I have since retained a very good lawyer. We have met with the DA who still is unsure whether he plans to file charges against me or not. I appeared in court last week and at that time there were no charges filed yet BUT THE CASE WAS NOT DROPPED EITHER!!! I go back to court November 5th.

Ever since this happened I cannot STOP talking about it. It helps for me to get past the anger. Initially, I was consumed by researching scammers, trying to catch this guy and others like him. Then I realized that law enforcement officials are inexperienced and unequipped to handle situations like mine. They are not interested in catching the people responsible and therefore I needed to direct my ager somewhere else and for that reason, I would love to tell my story in hopes to make people aware of these scammers.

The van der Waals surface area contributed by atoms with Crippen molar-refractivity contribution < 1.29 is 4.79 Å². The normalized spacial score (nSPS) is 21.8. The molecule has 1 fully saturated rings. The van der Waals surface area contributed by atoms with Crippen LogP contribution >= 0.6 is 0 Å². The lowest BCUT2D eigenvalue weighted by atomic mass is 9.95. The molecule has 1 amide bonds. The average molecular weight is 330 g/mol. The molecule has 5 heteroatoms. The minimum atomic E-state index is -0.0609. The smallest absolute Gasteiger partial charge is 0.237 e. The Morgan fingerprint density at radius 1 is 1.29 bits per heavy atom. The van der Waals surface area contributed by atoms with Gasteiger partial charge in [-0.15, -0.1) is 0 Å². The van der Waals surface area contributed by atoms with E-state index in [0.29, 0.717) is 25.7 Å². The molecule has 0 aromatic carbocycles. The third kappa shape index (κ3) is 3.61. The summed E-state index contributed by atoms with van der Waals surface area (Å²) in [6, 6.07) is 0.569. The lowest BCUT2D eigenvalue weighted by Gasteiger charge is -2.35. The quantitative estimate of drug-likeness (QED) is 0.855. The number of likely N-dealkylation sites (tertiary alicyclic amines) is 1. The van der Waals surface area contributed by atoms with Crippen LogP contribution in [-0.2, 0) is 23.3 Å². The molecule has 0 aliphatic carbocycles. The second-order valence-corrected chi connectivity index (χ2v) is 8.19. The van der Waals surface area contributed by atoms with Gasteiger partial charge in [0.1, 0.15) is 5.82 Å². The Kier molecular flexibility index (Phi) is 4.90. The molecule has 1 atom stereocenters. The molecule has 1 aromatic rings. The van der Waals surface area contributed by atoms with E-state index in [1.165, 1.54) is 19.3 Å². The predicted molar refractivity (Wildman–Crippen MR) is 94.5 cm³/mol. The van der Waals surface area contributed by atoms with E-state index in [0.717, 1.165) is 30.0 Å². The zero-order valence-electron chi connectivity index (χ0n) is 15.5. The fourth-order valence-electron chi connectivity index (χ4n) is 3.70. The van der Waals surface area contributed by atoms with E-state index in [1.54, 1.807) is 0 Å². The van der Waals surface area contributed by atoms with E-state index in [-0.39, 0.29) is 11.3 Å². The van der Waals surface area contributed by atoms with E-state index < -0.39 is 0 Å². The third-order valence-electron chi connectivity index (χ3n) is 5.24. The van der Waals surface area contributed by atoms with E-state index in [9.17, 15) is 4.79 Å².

Why do scammers love Craigslist?

Many websites have become infested with scammers, but Craigslist seems to be one of the places that the scammers really love to hang out. Why is that?

Variety of categories – In the past, when a scammer wanted to find a victim for their overpayment scams they had to go to a website were people were selling items, usually of large value. If they wanted to find a victim for an employment scam, they had to go to a site where people were posting their resumes. If they wanted to find a victim for a romance or dating scam, they would have to go to a dating website. If you wanted to find a victim for renter or roommate scam, you had to go to a site where people were posting housing information. With Craigslist, you can find all of those people in the different categories on the same site.